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Deregulated translation control in Asthma: gene specific or a general feature?

English title Deregulated translation control in Asthma: gene specific or a general feature?
Applicant Roth-Chiarello Michael
Number 130740
Funding scheme Project funding (Div. I-III)
Research institution Pulmonary Cell Research Biomedicine Univeristy Hospital Basel
Institution of higher education University of Basel - BS
Main discipline Physiology : other topics
Start/End 01.04.2010 - 31.03.2013
Approved amount 280'000.00
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All Disciplines (2)

Discipline
Physiology : other topics
Molecular Biology

Keywords (9)

translation control; epigenetics; open reading frame; asthma; epigenetic; translation regualtion; airway smooth muscle; cell differentiation control; transcription factor interaction

Lay Summary (English)

Lead
Asthma, the most frequent chronic disease (> 350 million patients) is not curable. In human asthma we found faulty translation (mRNA-protein) of the cell differentiation factor C/EBP-alpha in airway smooth muscle cells, which explains the clinical well documented muscle hyperplasia. Here we investigate if the faulty translation affects only C/EBP-alpha mRNA or also other asthma relevant mRNAs. The faulty translation might be due to calreticulin overexpression a known C/EBP translation regulator.
Lay summary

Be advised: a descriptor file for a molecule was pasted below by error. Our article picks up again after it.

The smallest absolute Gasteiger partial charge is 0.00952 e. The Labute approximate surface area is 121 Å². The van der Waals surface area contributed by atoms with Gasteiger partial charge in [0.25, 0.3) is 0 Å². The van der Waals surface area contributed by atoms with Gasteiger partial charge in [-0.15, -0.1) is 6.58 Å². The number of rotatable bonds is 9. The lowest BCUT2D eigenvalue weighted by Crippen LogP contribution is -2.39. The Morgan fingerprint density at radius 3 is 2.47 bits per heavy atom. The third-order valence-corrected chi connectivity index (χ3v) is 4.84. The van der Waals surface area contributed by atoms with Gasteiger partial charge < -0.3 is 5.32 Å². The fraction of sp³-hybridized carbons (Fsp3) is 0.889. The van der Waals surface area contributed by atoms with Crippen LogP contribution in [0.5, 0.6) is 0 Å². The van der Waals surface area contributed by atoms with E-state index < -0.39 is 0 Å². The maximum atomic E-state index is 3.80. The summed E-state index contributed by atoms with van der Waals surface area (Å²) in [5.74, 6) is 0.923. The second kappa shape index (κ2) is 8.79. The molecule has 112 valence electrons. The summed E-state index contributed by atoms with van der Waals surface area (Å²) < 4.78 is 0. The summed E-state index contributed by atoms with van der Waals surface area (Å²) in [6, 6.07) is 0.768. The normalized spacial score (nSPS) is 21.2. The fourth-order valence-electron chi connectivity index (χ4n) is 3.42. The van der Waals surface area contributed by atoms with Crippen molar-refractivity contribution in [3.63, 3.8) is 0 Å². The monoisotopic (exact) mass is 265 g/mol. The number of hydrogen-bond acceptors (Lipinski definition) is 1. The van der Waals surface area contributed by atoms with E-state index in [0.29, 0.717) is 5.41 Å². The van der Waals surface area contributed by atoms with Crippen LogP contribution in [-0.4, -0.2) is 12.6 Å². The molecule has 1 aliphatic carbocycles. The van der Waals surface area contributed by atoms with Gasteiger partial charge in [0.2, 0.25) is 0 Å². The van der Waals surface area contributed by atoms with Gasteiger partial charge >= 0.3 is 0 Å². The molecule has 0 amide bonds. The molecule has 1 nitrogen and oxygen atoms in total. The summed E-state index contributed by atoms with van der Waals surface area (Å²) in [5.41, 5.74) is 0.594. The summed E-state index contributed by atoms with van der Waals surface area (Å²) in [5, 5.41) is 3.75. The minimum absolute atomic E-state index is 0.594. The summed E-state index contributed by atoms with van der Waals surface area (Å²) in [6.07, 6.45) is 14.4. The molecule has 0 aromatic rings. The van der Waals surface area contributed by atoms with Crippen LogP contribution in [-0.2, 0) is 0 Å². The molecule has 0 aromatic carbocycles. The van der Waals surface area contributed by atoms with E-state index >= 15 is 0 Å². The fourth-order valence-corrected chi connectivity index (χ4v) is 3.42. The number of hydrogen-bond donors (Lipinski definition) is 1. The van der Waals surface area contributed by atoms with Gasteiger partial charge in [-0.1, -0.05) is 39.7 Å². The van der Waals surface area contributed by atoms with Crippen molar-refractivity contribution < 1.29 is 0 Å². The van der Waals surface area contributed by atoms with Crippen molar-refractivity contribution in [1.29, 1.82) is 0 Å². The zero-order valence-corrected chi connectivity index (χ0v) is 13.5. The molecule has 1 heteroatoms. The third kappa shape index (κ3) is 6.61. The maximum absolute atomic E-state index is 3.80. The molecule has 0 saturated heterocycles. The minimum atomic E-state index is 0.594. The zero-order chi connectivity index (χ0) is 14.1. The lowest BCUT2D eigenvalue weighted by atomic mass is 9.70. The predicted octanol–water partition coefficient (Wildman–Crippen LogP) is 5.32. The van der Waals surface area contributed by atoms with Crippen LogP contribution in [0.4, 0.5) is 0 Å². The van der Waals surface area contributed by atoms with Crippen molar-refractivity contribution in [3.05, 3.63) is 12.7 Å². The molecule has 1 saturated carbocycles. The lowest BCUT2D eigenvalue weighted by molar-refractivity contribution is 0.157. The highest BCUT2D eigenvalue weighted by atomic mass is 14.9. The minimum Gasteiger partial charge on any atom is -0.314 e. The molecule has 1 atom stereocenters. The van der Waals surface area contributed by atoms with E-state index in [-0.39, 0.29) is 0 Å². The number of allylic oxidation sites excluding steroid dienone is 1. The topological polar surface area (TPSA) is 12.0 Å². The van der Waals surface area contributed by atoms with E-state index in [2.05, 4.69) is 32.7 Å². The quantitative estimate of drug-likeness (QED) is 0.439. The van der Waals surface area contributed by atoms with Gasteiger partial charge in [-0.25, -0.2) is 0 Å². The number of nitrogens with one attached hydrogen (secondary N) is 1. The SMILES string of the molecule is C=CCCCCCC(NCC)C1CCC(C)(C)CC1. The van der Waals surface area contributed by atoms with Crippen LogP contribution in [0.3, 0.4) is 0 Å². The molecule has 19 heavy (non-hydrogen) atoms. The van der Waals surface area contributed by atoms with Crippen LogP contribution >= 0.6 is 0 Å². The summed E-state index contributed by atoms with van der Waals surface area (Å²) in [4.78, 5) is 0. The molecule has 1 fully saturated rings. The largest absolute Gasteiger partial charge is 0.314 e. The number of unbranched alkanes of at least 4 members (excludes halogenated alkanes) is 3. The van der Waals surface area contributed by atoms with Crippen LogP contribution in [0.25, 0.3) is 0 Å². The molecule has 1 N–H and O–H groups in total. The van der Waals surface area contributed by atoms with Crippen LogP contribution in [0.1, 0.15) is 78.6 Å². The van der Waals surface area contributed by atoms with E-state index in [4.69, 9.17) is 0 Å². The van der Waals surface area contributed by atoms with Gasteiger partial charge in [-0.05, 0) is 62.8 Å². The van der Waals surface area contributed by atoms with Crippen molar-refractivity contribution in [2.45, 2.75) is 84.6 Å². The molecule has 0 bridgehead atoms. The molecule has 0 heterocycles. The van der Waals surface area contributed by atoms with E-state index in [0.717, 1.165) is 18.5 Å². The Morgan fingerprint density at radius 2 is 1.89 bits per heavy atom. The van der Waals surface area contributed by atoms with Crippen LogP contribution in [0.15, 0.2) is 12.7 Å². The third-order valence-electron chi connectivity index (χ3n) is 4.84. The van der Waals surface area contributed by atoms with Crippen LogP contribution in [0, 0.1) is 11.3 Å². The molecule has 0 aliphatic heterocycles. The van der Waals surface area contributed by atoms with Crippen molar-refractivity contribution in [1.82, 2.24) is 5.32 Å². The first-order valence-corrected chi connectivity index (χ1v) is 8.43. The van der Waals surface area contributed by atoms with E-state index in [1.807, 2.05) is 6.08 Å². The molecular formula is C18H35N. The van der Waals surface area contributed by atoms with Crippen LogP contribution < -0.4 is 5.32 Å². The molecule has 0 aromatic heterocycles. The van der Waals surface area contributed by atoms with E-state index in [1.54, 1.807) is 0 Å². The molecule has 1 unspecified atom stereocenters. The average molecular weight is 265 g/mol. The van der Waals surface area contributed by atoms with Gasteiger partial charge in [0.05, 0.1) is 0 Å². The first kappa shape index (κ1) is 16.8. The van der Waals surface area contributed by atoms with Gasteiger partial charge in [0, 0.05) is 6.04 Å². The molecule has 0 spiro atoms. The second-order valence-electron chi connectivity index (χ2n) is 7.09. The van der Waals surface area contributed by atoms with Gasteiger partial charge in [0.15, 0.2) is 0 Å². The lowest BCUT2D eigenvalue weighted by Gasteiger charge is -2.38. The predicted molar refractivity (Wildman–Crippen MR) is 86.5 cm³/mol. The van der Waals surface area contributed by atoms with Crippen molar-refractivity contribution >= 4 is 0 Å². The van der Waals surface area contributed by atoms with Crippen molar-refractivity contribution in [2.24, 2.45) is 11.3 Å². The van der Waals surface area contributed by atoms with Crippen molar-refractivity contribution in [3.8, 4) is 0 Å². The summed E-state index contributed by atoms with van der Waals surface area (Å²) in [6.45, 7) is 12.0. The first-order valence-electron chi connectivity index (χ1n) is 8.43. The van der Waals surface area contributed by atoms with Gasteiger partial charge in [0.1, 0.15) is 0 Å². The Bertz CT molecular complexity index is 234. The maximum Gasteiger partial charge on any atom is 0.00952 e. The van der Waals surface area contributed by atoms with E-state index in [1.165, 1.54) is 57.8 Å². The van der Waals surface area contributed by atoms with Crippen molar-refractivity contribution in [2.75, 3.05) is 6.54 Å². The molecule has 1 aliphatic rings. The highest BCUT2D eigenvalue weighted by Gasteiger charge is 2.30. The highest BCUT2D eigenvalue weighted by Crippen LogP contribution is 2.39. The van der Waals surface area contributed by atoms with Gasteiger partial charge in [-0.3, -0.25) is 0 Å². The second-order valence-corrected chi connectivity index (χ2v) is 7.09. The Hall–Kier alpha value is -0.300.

The number of people suffering from asthma is increasing worldwide since 30 years and nobody knows why. Asthma affects over 300 million people and is the major cause of absence from school and work. Asthma cannot be treated, only the symptoms can be controlled by steroids, beta-agonists and other anti-inflammatory drugs. In the past decades asthma was thought to result from an activated over sensible immune system. However, the allergic reaction may indeed be a secondary pathology which develops after a change of the airway structure. The structure of asthmatic airway is changed and becomes stiffer, causing it unable to open up easily after an asthma attack where the airway muscle constricts. Interestingly, asthma was first defined as a disease of the airway muscle in 1922. New evidence suggests that this original hypothesis was correct. Inactivating airway smooth muscle by a novel therapy results a lasting improvement of symptoms and of overall life quality of asthma patients. However, this therapy is not used for treating most asthma patients as it is a major surgical procedure. Therefore, we are looking for alternatives to control the activity of airway smooth muscle in asthma. Together with our main collaborator (Prof. Black, Sydney, Australia), we have learned to isolate airway muscle cells from asthma patients and healthy volunteers with a minimal surgical methodology. With these human cells we described new pathologies which could be confirmed in patients. Here it should be noted that no asthma animal model shows the same pathologies as we know them in humans. Therefore, it is necessary and important to use human diseased cells to find out what is going wrong in the asthmatic lung. Our major findings in the past years was that human asthmatic airway muscle cells multiply faster and secrete more inflammatory proteins compared to healthy cells. We identified a missing protein (C/EBP-alpha) which controls cells maturation and this keeps the cell in a stage where they can multiply faster. This control protein is not correctly translated from its genetic information into a protein. In 2009 we described the mechanism which is responsible for not translating this particular protein. Furthermore, we found additional proteins and inflammation enhancing factors that are deregulated in asthma. In this study we aim to find out if the same mechanism that caused the down-regulation of C/EBP-alpha is responsible for the de-regulation of these other asthma related proteins. The expected results may open a new way on how to normalise the function of airway muscle cells and thereby curing asthma